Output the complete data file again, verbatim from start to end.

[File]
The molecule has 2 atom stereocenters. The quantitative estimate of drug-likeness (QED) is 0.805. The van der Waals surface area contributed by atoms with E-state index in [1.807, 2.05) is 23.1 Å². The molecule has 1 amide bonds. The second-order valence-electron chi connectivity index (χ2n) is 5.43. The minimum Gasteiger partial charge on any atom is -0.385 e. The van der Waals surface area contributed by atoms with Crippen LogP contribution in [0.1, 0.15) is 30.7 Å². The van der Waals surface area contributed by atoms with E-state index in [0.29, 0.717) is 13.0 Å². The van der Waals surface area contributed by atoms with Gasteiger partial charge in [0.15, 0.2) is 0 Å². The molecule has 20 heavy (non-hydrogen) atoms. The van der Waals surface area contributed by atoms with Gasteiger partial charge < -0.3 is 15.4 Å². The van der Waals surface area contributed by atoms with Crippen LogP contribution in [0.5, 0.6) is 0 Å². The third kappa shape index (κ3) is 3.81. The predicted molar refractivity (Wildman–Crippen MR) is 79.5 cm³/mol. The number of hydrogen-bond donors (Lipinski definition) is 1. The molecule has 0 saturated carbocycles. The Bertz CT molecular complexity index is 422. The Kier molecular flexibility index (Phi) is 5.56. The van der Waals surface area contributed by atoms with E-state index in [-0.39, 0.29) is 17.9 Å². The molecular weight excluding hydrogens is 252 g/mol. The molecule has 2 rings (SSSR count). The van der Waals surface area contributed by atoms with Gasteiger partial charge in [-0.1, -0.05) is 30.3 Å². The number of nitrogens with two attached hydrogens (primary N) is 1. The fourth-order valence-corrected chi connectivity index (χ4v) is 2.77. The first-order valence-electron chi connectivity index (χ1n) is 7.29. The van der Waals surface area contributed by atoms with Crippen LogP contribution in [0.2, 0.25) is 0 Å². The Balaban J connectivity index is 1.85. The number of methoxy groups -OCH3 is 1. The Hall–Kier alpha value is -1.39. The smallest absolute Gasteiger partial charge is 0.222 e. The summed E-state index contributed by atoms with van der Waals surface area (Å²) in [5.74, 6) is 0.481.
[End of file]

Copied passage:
The molecule has 2 atom stereocenters. The quantitative estimate of drug-likeness (QED) is 0.805. The van der Waals surface area contributed by atoms with E-state index in [1.807, 2.05) is 23.1 Å². The molecule has 1 amide bonds. The second-order valence-electron chi connectivity index (χ2n) is 5.43. The minimum Gasteiger partial charge on any atom is -0.385 e. The van der Waals surface area contributed by atoms with Crippen LogP contribution in [0.1, 0.15) is 30.7 Å². The van der Waals surface area contributed by atoms with E-state index in [0.29, 0.717) is 13.0 Å². The van der Waals surface area contributed by atoms with Gasteiger partial charge in [0.15, 0.2) is 0 Å². The molecule has 20 heavy (non-hydrogen) atoms. The van der Waals surface area contributed by atoms with Gasteiger partial charge < -0.3 is 15.4 Å². The van der Waals surface area contributed by atoms with Crippen LogP contribution in [0.5, 0.6) is 0 Å². The third kappa shape index (κ3) is 3.81. The predicted molar refractivity (Wildman–Crippen MR) is 79.5 cm³/mol. The number of hydrogen-bond donors (Lipinski definition) is 1. The molecule has 0 saturated carbocycles. The Bertz CT molecular complexity index is 422. The Kier molecular flexibility index (Phi) is 5.56. The van der Waals surface area contributed by atoms with E-state index in [-0.39, 0.29) is 17.9 Å². The molecular weight excluding hydrogens is 252 g/mol. The molecule has 2 rings (SSSR count). The van der Waals surface area contributed by atoms with Gasteiger partial charge in [-0.1, -0.05) is 30.3 Å². The number of nitrogens with two attached hydrogens (primary N) is 1. The fourth-order valence-corrected chi connectivity index (χ4v) is 2.77. The first-order valence-electron chi connectivity index (χ1n) is 7.29. The van der Waals surface area contributed by atoms with Crippen LogP contribution in [0.2, 0.25) is 0 Å². The Balaban J connectivity index is 1.85. The number of methoxy groups -OCH3 is 1. The Hall–Kier alpha value is -1.39. The smallest absolute Gasteiger partial charge is 0.222 e. The summed E-state index contributed by atoms with van der Waals surface area (Å²) in [5.74, 6) is 0.481.